Al told me about “Nurse Navigators” so I gave them a call and talked to someone there who immediately took all of his information, contacted Dad, and took on all things related to his care. Basically from that point on we could call them any time there was a breakdown of communication or we weren’t sure about something. They were a huge help throughout this process in the realm of “what do we do now?”.

#3 – Treatments (Quality VS Quantity)

Once my Dad was diagnosed with stage 4 cancer, doctors told him that without treatment he had about 6 months to live. Maybe a little longer with treatment. It was difficult to talk about this as a family because everyone was dealing with their own emotions. Selfishly we all agreed on quantity because not accepting treatment just seemed like giving up. But Dad still had his mobility at this time and there was a good chance that treatments could make him sicker much sooner. He loved to get out in the car and visit my sister, his people, his dogs. He also feared that rejecting treatment meant that Cancer Care would no longer be there for him, and in a way he was right. He decided that he would do the radiation they suggested in hopes that it would shrink the tumors in his lungs and help with his daily stamina and getting around. He opted out of the chemotherapy that followed and his file was transferred from Cancer Care to Palliative Care.

I will talk more about Palliative Care moving forward but the most important takeaway from treatments is to make sure the decision is ultimately made by the patient. My Dad would do anything for us, even suffer longer to save us the pain of losing him. More life isn’t worth living if the quality of life is the compromise.

#4 – MAID (204) 926-1380

Medical Assistance In Dying – I don’t think a lot of people know about this because doctors aren’t really allowed to talk about it as an option. Doctors are under oath to do everything they can to keep you alive for as long as possible, even if you would rather be dead.

Medical assistance in dying occurs when an authorized doctor or nurse practitioner provides or administers medication that intentionally brings about a patient’s death, at that patient’s request. This procedure is only available to eligible individuals.

For Dad, this was just a tool in his toolbox. When/if it got to the point where the suffering was unbearable he could play this card. He never had to use it but at least not dying a slow painful death was an option he had. I am sure this could be considered controversial but cancer is merciless. There is no need to prolong suffering, it’s a choice now.

#5 – Pallitative Care

I can’t say enough good about Palliative care. We were given a contact after Dad finished his last bout of radiation and they did everything toward making him as comfortable at home as possible. They paid for and managed all of Dad’s prescriptions while he was under their umbrella. We were to contact them for anything Dad needed and a nurse came out twice a week for home visits.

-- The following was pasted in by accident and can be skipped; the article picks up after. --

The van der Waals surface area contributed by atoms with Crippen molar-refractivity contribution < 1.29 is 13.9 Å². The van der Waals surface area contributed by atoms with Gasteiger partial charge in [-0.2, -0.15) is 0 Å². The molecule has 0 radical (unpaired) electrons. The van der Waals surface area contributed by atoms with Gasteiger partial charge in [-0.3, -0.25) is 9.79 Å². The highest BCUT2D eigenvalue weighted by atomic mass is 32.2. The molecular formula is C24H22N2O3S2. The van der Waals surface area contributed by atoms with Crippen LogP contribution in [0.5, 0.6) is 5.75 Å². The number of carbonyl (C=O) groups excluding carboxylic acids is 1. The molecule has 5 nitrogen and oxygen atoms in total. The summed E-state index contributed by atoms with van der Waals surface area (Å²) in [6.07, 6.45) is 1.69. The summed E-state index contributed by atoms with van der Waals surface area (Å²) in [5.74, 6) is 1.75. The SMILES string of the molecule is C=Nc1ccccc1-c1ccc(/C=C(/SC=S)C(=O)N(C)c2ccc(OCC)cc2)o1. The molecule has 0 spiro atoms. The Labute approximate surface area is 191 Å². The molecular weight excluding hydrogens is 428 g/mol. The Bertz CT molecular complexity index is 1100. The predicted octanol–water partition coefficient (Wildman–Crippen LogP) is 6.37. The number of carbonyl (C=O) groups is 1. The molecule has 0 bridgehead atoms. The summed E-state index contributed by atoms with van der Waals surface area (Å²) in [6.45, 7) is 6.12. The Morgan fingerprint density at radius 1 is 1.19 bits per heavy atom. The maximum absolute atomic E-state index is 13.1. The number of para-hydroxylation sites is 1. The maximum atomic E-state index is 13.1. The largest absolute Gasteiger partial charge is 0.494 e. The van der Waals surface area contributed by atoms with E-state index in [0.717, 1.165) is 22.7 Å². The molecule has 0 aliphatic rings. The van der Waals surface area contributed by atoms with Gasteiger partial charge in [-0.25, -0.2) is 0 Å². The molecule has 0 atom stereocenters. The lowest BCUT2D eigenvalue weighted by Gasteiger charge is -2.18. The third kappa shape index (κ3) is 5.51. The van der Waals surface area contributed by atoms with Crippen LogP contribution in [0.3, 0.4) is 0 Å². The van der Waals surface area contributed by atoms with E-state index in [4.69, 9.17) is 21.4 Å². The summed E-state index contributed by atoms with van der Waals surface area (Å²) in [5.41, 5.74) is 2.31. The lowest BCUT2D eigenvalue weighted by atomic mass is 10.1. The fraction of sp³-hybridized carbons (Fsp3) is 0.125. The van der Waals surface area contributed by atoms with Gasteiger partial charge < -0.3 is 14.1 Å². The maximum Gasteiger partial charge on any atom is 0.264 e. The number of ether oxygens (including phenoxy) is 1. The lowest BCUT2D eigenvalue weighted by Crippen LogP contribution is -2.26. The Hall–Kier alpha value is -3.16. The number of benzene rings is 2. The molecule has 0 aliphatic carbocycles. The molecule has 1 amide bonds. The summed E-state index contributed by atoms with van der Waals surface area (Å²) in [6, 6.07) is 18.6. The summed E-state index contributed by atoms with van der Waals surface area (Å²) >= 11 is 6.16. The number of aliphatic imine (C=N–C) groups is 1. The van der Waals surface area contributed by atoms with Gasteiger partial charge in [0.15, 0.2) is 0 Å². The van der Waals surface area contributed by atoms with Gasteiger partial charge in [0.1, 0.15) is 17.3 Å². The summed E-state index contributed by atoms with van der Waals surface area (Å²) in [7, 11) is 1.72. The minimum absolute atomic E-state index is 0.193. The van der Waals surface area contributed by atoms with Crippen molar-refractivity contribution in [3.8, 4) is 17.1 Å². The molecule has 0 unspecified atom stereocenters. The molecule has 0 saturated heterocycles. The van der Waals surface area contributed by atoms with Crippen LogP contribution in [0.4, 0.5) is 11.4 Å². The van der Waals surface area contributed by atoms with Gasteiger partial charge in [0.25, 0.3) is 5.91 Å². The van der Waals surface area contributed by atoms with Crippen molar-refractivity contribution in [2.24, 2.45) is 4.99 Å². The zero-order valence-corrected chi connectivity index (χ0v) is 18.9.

Dad wanted to be at home for as long as he physically could. If there was an emergency we were to call them and they would send someone out to assess the situation. If he needed to go to the hospital it went through them which was good to know. I had called a couple of when he had a rough day and we weren’t sure if we should take him in or not and they were very responsive. They were on call 24 hours a day if we needed them.

One of the first things they ask for when setting up Dad’s file was “who do you have to pick him up if he passes at home?”. You are required to make those arrangements right away so that there is a plan in place. This brings me to…

#6 – Cremation (204) 808-4490

Alterna Cremation

We had to have a plan in place as a part of the palliative care health directive. We had to make arrangements for someone to be on call to pick up my Dad in the event that he passed at home. Initially, I just started looking online for places that were close and found that very few websites had pricing on them. When I called everyone I talked to wanted me to “come in and have a sit down” to talk about arrangements, and receptacles, etc. I just needed someone on the books to pick him up, do the cremation, and call me to pick him up. That’s it. When I pushed over the phone for pricing it was starting at $5000, which seemed a little steep to me. I finally found Alterna online and what appealed to me was that they were the only place I could find that had transparent pricing right on their website.

Our $1395 Direct Cremation package includes everything you need except an urn; And you don’t even need to buy one from us. We do have very affordable, quality urns available, but you can also choose to have your loved one’s remains returned in a basic, dignified container provided by Alterna at no additional charge.

We were very happy with everything they provided and the price was exactly as stated. They took care of all the paperwork, made sure Mom’s forms were all filled out for CPP and PPE and down with OPP, and provided a few copies of the death. certificate in case we needed a few extra. We also opted for them to submit the Obituary and that was expensive but I don’t think they added anything other than their cost.

#7 – Probating the Will